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There is a deep digital divide between older and younger citizens in Portugal, where many senior citizens are vulnerable to digital exclusion. Image: Shutterstock

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What keeps Portugal’s elderly offline?

Authors: Anna Pöysä Published:

There is a deep digital divide between older and younger citizens in Portugal, where many senior citizens are vulnerable to digital exclusion. Image: Shutterstock

In Portugal only slightly over one third of senior citizens use the internet. In order to fight this digital exclusion, more must be done, researcher Celiana Azevedo argues.

Celiana Azevedo is a researcher specialising in gerontechnology, interdisciplinary academic field combining gerontology and technology. According to her, the situation of the senior citizens of Portugal is worrying: they are vulnerable to digital exclusion.

Azevedo says that while the group with most new internet users are the elderly, the numbers are still low as, according to data from 2019 only 34.1 percent of the seniors (65–74-year-olds) use the internet. This reflects a deep digital divide between them and the younger citizens.

Moreover, the Portuguese elderly are disadvantaged in comparison to the elderly in other EU countries. According to Eurostat (2017), 27 percent of EU citizens aged 65–74 used the internet to interact with public authorities, while in Portugal this percentage is only 14.

Digital inclusion is related to access to public services.

In this context, it is also worth pointing out that Portugal is a so-called aging country, as 26.7 percent of the citizens are 60 or older.

The consequences of the divide for seniors can be significant on many levels, as is explained in Azevedo’s recent book, Demasiado Velho para o Digital? (2019), which discusses active aging and the use of ICT in Portugal and Brazil.

According to the book, those who have access to internet and ICT skills usually feel more independent as they can, for example, take care of their finances online. There is also a social dimension, as contacts with family and friends can be maintained online. Moreover, digital inclusion is related to access to public services.

Social and digital exclusion go hand in hand

Digital exclusion is related to social exclusion, as is pointed out in Azevedo’s book. In general, the seniors who are vulnerable in social terms also tend to be susceptible to digital exclusion. Some of the reasons for not using ICT include lack of an internet connection at home or in public spaces, as well as the price of digital devices.

In her research, Azevedo also cites Isabel Dias’ studies from 2012. Dias’ quantitative study is based on surveys in the cities of Lisbon, Porto and Coimbra, and she points out that the low level of education of the Portuguese elderly plays a significant role in access to ICT, or lack of it. According to PORDATA (the Database of Contemporary Portugal), in 2018 21.2 percent of those 65 years or older had no formal education at all.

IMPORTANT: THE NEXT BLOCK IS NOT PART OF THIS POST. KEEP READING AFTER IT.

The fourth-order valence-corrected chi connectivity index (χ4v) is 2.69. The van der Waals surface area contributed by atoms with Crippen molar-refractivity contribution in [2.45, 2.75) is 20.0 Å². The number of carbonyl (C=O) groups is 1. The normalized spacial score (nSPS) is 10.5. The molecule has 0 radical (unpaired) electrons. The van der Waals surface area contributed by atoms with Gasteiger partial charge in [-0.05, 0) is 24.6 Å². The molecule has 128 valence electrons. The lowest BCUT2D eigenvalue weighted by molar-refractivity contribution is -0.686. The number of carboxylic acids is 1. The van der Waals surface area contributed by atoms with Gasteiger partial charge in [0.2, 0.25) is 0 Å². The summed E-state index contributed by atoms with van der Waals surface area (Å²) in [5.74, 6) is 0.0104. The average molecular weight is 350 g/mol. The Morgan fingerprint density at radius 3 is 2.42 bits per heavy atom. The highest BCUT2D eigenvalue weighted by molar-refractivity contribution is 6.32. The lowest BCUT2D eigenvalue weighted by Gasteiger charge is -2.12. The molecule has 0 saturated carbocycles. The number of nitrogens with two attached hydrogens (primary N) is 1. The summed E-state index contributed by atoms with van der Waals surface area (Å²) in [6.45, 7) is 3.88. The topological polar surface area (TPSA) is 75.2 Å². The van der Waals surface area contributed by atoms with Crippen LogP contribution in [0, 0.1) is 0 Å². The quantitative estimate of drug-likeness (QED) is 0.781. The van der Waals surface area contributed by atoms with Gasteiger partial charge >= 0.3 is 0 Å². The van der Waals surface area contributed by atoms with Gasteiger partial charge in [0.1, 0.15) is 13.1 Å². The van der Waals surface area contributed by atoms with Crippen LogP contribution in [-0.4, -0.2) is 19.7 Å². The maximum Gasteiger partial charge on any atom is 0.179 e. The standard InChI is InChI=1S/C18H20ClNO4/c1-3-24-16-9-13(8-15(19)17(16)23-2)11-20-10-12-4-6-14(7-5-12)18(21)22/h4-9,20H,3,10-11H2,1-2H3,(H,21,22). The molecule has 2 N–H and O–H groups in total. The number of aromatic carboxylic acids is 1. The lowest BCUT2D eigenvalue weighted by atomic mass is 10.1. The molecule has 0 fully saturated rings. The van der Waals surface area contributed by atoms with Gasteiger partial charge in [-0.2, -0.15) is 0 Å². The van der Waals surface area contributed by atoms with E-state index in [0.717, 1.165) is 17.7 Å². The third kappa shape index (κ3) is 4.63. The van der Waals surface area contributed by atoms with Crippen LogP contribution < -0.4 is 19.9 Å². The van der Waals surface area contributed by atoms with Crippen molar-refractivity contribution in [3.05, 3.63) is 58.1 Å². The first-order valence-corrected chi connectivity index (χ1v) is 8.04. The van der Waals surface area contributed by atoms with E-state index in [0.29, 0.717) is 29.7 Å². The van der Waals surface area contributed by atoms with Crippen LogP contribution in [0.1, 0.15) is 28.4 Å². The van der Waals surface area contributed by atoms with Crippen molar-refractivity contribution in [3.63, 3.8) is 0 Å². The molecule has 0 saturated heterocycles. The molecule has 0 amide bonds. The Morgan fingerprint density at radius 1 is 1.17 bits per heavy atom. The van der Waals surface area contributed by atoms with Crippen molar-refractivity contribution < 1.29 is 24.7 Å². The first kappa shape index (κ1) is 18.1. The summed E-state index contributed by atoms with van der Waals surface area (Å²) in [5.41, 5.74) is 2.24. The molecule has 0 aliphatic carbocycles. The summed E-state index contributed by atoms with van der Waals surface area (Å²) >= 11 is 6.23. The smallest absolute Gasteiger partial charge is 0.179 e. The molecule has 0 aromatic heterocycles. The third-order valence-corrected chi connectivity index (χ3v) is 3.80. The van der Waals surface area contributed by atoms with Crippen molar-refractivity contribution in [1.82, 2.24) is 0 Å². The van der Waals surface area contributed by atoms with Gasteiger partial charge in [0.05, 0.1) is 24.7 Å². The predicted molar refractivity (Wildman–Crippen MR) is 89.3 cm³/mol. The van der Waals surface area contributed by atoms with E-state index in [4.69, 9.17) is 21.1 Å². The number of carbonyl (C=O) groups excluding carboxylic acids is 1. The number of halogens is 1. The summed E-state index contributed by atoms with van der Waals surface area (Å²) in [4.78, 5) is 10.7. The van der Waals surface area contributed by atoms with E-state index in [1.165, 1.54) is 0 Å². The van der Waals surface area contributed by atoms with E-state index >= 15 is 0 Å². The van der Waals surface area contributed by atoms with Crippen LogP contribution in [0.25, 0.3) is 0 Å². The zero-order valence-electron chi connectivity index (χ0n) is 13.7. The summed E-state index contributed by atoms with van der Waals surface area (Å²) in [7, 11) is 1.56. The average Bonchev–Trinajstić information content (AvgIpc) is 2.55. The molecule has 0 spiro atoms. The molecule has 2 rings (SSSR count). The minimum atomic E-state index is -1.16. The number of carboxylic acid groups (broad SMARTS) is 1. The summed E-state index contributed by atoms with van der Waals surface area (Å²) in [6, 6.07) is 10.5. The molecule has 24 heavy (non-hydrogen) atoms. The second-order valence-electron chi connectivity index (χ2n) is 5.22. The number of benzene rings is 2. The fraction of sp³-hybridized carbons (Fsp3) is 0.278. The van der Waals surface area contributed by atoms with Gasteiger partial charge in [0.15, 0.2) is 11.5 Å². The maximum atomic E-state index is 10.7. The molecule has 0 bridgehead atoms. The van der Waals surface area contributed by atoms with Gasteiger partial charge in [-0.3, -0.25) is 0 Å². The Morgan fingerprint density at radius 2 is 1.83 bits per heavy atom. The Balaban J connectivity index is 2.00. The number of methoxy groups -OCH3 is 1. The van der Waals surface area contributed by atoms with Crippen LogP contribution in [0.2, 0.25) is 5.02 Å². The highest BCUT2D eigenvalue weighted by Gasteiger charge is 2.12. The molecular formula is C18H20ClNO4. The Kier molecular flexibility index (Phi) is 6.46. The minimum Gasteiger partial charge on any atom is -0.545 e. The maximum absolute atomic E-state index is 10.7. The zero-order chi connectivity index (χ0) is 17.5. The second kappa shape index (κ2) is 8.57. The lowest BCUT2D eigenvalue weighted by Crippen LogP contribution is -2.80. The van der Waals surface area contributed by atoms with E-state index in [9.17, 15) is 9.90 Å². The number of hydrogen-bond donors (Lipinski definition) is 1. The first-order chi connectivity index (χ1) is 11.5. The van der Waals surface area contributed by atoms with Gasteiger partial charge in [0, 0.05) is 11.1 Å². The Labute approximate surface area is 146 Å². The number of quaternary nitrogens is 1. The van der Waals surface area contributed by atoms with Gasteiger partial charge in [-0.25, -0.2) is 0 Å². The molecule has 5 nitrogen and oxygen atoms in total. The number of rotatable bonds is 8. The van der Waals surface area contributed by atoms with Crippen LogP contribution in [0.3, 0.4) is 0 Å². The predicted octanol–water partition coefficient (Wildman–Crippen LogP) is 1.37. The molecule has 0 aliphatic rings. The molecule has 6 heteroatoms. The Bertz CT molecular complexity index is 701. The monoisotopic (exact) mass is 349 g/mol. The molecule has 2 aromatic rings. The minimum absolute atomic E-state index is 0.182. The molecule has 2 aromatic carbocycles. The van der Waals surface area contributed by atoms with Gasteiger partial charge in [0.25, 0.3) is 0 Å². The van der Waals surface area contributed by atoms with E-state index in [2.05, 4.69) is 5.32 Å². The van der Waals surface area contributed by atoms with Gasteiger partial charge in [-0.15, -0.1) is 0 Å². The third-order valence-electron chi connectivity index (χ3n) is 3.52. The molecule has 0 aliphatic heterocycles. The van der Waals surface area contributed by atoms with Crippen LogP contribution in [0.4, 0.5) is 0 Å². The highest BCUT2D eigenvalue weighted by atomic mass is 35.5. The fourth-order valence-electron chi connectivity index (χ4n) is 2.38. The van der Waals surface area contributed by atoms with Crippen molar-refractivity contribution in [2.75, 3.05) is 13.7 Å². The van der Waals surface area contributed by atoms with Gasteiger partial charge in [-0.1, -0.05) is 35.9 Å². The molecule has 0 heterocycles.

Moreover, according to Dias’ research, there is also a gender gap: there are more elderly women than men who have not used the internet.

Those who are interested in gaining ICT skills can be hard to reach too. Azevedo says that in Portugal digital skills are most often taught through projects that involve local government, universities or day centres. “This limits the access for the majority of the elderly,” she points out.

Interest in gerontechnology is growing

Azevedo says that in the last 10 years there has been more interest in Portugal towards the area of gerontechnology. This is related to wider issues concerning the aging of society.

“The interest has been fed by public and private policies that seek to soften the social and consequently economic impacts of aging,” Azevedo explains.

The family unit can provide an excellent atmosphere for learning how to use ICT and gain deeper knowledge.

The issue of the digital divide has been acknowledged, and according to Azevedo there have been various initiatives promoting digital inclusion. “However, they have not been sufficient to reduce the significant differences between the younger and the older,” she adds.

New approaches are required, especially as the Portuguese government wants 95 percent of the citizens to be using the internet by 2030. As Azevedo writes in her book, this means that the efforts should be made particularly with the elderly population in mind.

“What is often forgotten is that the family unit can provide an excellent atmosphere for learning how to use ICT and gain deeper knowledge,” says Azevedo.

In practice, this means that the younger members, usually the grandchildren, teach the older. In this context, the elderly also have the chance to share their life experiences. “This kind of exchange benefits both generations.”

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Anna Pöysä is a Finnish freelance writer living and working in Lisbon, Portugal. She holds a PhD in Social Sciences from the University of Coimbra. Her area of specialisation is postcolonial and decolonial studies, and as a journalist she is interested in topics related to social justice. Contact: anna.poysa(a); Twitter: @AnnaPoysa Show all articles by Anna Pöysä
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